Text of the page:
Individuals have the knowledge but not the skills to participate in digital transformation. Closing this gap is critical.
Digital transformation is a long and challenging journey – and one that ends in failure two-thirds of the time, according to our research. There are multiple organizational-level reasons for that failure rate. But another reason, that is sometimes overlooked, is that employees have not sufficiently embedded digital skills into their day-to-day transformation activities.
Our latest survey, as presented in the Digital Maturity Index Report 2022, reveals that 71% of individuals who responded are at the lowest level of digital maturity. Only 5% of respondents scored at the highest level. This means that employees at all levels are struggling to move from acquiring new digital knowledge to embedding it into practice. They have more knowledge than skills to participate in digital transformation. We call this difference the digital knowing-doing gap.
Closing this gap is critical for organizations, most of whom are still in the early stages of becoming digitally driven. New capabilities are required, and this demand differs from previous transformations. Most of us have not been taught how to write code, build an AI algorithm, or leverage an ecosystem. There has been a rush to upskill employees, but the rollout has been uneven. Through our client work across industries, we have researched and observed significant disparity in digital readiness at all levels, including senior leadership.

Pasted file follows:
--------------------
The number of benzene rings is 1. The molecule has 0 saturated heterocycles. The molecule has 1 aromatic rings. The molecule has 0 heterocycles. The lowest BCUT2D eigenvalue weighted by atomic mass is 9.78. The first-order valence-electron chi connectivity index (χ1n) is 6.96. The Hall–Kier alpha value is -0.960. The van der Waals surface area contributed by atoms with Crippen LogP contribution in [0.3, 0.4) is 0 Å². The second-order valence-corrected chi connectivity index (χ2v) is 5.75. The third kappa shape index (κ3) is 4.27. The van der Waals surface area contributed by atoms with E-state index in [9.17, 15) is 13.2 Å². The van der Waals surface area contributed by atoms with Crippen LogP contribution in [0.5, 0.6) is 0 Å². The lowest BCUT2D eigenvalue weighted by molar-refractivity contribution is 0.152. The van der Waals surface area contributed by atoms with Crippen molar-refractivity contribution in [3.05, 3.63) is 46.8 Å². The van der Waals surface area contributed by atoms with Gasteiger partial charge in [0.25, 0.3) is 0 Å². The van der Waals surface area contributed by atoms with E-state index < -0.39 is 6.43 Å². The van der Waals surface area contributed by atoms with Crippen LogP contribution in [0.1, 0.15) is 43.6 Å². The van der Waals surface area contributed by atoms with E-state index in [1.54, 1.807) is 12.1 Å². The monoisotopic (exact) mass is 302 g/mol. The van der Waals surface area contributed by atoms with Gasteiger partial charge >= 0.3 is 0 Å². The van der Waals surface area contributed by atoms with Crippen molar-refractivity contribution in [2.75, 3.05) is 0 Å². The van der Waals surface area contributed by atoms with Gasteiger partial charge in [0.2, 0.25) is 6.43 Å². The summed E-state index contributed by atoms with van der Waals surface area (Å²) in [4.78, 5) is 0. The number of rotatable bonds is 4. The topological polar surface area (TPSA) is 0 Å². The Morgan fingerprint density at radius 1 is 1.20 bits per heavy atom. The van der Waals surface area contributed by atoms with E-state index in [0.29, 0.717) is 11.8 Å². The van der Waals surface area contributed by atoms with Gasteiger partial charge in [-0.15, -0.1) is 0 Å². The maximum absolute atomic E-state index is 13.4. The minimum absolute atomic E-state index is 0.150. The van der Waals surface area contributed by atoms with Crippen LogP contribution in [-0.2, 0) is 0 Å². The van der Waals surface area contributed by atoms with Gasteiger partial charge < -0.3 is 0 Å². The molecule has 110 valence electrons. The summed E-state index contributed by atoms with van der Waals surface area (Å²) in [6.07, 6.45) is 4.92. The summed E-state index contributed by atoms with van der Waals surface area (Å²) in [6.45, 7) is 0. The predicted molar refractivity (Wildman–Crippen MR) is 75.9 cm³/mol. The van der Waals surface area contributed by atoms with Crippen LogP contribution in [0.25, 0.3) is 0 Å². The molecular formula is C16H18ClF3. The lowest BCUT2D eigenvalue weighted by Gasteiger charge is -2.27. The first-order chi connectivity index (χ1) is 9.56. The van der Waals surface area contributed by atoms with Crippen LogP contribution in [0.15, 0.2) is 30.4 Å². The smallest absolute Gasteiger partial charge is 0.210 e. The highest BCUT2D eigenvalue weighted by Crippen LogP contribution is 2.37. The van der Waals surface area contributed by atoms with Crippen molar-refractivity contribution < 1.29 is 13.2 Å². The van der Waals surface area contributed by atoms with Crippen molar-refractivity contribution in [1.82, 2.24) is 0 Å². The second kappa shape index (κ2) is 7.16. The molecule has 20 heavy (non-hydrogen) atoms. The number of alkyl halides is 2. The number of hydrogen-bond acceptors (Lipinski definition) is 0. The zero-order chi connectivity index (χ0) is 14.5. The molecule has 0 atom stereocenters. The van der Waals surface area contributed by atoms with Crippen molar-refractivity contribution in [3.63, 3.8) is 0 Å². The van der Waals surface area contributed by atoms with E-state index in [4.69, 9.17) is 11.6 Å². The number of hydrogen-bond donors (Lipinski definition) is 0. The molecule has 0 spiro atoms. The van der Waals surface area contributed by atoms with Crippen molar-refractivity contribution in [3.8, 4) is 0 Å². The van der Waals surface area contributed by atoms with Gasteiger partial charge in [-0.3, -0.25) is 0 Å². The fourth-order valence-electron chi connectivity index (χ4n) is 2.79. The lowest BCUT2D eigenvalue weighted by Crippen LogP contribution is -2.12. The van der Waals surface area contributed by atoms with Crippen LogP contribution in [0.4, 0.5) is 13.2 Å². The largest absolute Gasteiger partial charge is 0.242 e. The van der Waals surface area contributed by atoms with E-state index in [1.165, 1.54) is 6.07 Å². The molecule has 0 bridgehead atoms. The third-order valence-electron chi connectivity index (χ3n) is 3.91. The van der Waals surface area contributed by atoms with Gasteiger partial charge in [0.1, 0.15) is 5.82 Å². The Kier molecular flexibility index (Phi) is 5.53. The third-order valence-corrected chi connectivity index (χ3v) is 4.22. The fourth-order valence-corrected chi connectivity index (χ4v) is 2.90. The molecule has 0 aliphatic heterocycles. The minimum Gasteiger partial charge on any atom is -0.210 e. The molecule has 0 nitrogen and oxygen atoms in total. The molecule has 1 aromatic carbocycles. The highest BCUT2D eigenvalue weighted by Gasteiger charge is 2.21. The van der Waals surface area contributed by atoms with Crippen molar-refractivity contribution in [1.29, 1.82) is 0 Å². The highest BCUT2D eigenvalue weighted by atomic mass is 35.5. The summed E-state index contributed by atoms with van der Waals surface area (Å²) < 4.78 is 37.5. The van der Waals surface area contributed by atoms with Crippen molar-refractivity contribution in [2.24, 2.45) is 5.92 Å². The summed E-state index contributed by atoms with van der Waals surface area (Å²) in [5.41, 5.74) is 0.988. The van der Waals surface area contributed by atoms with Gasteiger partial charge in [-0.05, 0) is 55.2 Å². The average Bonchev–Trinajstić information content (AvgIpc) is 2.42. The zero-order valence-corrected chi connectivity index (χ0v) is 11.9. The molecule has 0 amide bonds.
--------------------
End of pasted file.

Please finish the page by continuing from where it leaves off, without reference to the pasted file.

The lack of visibility around any one individual’s digital maturity has proven frustrating because there is no reliable baseline from which organizations can make targeted improvements. This frustration became the catalyst for us to create the Digital Maturity Index (DMI), which assesses an individual’s position along their digital journey (not within their organization). The DMI measures both what people know and do, and then scores an individual’s results at one of three stages.
The most basic level of digital maturity where an individual may still be learning the vocabulary, technologies and methodologies pertinent to digital transformation.
The intermediate level where individuals typically possess the ability to put knowledge and methods to work each day.
The most advanced level where individuals can fluently speak the vocabulary and apply the knowledge or method, but also look ahead to capture opportunities or create strategic value.
Understanding the gap
What, then, were the results of our 2022 research? The data reveals that people know the most about smartphone apps, data analytics and the internet of things (IoT), while knowing the least about blockchain, augmented reality, and 3D printing/additive manufacturing.
The fact that smartphone apps emerged first is no surprise given their everyday use. Apps are familiar and well along the adoption curve. Similarly, analysing data and leveraging IoT are also becoming more common. Meanwhile blockchain, to a great extent, remains a solution in search of a problem and currently has relatively niche applications, such as cryptocurrency.